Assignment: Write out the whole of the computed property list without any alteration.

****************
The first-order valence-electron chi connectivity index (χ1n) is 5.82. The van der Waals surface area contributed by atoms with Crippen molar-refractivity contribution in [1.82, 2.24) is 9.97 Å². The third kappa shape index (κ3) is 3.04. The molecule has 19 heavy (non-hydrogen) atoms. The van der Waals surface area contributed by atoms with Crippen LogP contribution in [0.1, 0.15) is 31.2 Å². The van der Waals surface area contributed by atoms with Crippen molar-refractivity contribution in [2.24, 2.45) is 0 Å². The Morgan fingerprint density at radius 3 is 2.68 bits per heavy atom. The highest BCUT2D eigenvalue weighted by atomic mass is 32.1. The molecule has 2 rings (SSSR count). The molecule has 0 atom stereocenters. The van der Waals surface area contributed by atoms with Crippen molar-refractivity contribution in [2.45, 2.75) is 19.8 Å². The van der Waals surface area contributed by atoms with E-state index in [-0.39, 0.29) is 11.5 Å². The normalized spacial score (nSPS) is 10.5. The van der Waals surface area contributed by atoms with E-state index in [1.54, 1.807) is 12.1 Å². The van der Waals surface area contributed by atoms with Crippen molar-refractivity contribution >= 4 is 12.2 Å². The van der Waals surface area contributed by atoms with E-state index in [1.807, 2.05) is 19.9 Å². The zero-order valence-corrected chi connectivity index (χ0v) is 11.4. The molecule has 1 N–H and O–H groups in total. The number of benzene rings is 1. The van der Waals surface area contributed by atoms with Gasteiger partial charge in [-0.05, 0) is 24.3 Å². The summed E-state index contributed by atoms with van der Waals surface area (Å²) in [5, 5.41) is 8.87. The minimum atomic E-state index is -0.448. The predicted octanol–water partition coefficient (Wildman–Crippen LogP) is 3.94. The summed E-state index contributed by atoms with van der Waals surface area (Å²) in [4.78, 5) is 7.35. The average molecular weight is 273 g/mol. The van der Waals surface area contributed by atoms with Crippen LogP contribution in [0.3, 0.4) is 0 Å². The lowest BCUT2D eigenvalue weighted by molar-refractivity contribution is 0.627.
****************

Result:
The first-order valence-electron chi connectivity index (χ1n) is 5.82. The van der Waals surface area contributed by atoms with Crippen molar-refractivity contribution in [1.82, 2.24) is 9.97 Å². The third kappa shape index (κ3) is 3.04. The molecule has 19 heavy (non-hydrogen) atoms. The van der Waals surface area contributed by atoms with Crippen LogP contribution in [0.1, 0.15) is 31.2 Å². The van der Waals surface area contributed by atoms with Crippen molar-refractivity contribution in [2.24, 2.45) is 0 Å². The Morgan fingerprint density at radius 3 is 2.68 bits per heavy atom. The highest BCUT2D eigenvalue weighted by atomic mass is 32.1. The molecule has 2 rings (SSSR count). The molecule has 0 atom stereocenters. The van der Waals surface area contributed by atoms with Crippen molar-refractivity contribution in [2.45, 2.75) is 19.8 Å². The van der Waals surface area contributed by atoms with E-state index in [-0.39, 0.29) is 11.5 Å². The normalized spacial score (nSPS) is 10.5. The van der Waals surface area contributed by atoms with E-state index in [1.54, 1.807) is 12.1 Å². The van der Waals surface area contributed by atoms with Crippen molar-refractivity contribution >= 4 is 12.2 Å². The van der Waals surface area contributed by atoms with E-state index in [1.807, 2.05) is 19.9 Å². The zero-order valence-corrected chi connectivity index (χ0v) is 11.4. The molecule has 1 N–H and O–H groups in total. The number of benzene rings is 1. The van der Waals surface area contributed by atoms with Gasteiger partial charge in [-0.05, 0) is 24.3 Å². The summed E-state index contributed by atoms with van der Waals surface area (Å²) in [5, 5.41) is 8.87. The minimum atomic E-state index is -0.448. The predicted octanol–water partition coefficient (Wildman–Crippen LogP) is 3.94. The summed E-state index contributed by atoms with van der Waals surface area (Å²) in [4.78, 5) is 7.35. The average molecular weight is 273 g/mol. The van der Waals surface area contributed by atoms with Crippen LogP contribution in [0.3, 0.4) is 0 Å². The lowest BCUT2D eigenvalue weighted by molar-refractivity contribution is 0.627.